feminist · Nepal · Phd · PhD life · research · resources

Women in the spotlight

My heart is so heavy.  My twitter feed is full of stories showcasing the type of decisions that are and will be made in the USA with the current government.  Even though I’m an Australian citizen, I lived in the USA for 10 years.  I completed my Physical Therapy degree there and worked an additional 5 years.  I love America and I love Americans (I married one 🙂  )  Watching women march around the world a few days ago was so inspiring.  I know many people criticised the events for various reasons but to me it symbolised a moment in time where women (and some men) found their voices.  I’m hoping this is the beginning of many many more moments where women stand up and be heard.

On one of the last few days I was in Nepal I had the opportunity to speak with a Nepali lady who was working for a reproductive health NGO in Nepal.  It was the first time I thought about the global impact of Trump being in office.  She expressed concerns that the USA would cut funding to her NGO and similar organisations in developing countries.  Her organisation provides contraception, pap smears, prenatal check ups, medications, counselling and educational services.  It also provides abortions….

Over the years my opinion on abortion has changed and it doesn’t really matter what I or you think about it.  I am a privileged white female living in a developed country where I can access any healthcare service at my fingertips.  I am literate and ‘wealthy’ and have the luxury to form opinions and express them out into the cybersphere.  I know I have absolutely no place to have an opinion or form judgement on a woman who has NOTHING. The fact that a white rich man in a suit can form any sort of judgement on these women is horrendous and makes me feel so sick.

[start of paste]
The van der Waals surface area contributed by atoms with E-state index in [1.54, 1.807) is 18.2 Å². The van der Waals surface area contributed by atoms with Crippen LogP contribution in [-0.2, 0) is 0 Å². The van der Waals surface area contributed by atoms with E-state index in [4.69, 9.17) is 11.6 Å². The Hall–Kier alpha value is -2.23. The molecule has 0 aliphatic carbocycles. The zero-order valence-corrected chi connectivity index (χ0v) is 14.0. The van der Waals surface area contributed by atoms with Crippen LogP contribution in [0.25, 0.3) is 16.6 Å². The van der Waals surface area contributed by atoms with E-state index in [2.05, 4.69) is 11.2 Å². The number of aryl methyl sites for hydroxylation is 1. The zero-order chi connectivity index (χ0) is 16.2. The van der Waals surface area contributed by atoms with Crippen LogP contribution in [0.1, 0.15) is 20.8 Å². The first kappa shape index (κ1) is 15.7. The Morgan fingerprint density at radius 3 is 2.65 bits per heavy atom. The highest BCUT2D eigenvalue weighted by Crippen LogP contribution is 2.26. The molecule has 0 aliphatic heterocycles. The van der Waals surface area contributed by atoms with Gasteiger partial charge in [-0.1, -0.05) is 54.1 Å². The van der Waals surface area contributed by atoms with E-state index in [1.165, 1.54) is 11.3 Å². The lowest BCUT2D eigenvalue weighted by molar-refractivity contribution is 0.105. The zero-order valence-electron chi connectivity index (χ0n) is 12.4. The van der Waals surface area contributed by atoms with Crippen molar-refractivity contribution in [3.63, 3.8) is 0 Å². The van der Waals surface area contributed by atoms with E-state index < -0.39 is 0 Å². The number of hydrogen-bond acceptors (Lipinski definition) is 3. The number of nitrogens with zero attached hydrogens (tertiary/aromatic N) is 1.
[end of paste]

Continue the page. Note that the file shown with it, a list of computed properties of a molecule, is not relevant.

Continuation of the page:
During my field trip in rural Nepal this past November, I met the most beautiful Nepali woman.  She was 65 and had never been to the Doctor her whole life.  Her five children were born at home and she had never been to school.  Not only was she illiterate with no education, but her husband was physically violent towards her.  Through a translator, she disclosed sneaking out of the house that day so that she could come and see me.  She said she didn’t care if her husband found out and ended up beating her.  As I was holding back tears hearing this, she was thanking and blessing me for seeing her that day.  I couldn’t grasp how vastly different her life was compared to mine and how gracious her spirit was.

We have no say over where we are born, into what family or what health services we will have access to.  As educated and privileged members of our world, it is our duty to show empathy, kindness and generosity to those who were born into dire circumstances.

That is my rant for the day  🙂

 

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One thought on “Women in the spotlight

  1. You are right, it’s so easy to pontificate on the morality of abortion when you are living in the first world. People don’t seem to understand or care about what it means for a woman in poverty, in developing country, to have an unplanned pregnancy. I’m so disgusted by Trump, Pence etc right now.

    Liked by 1 person

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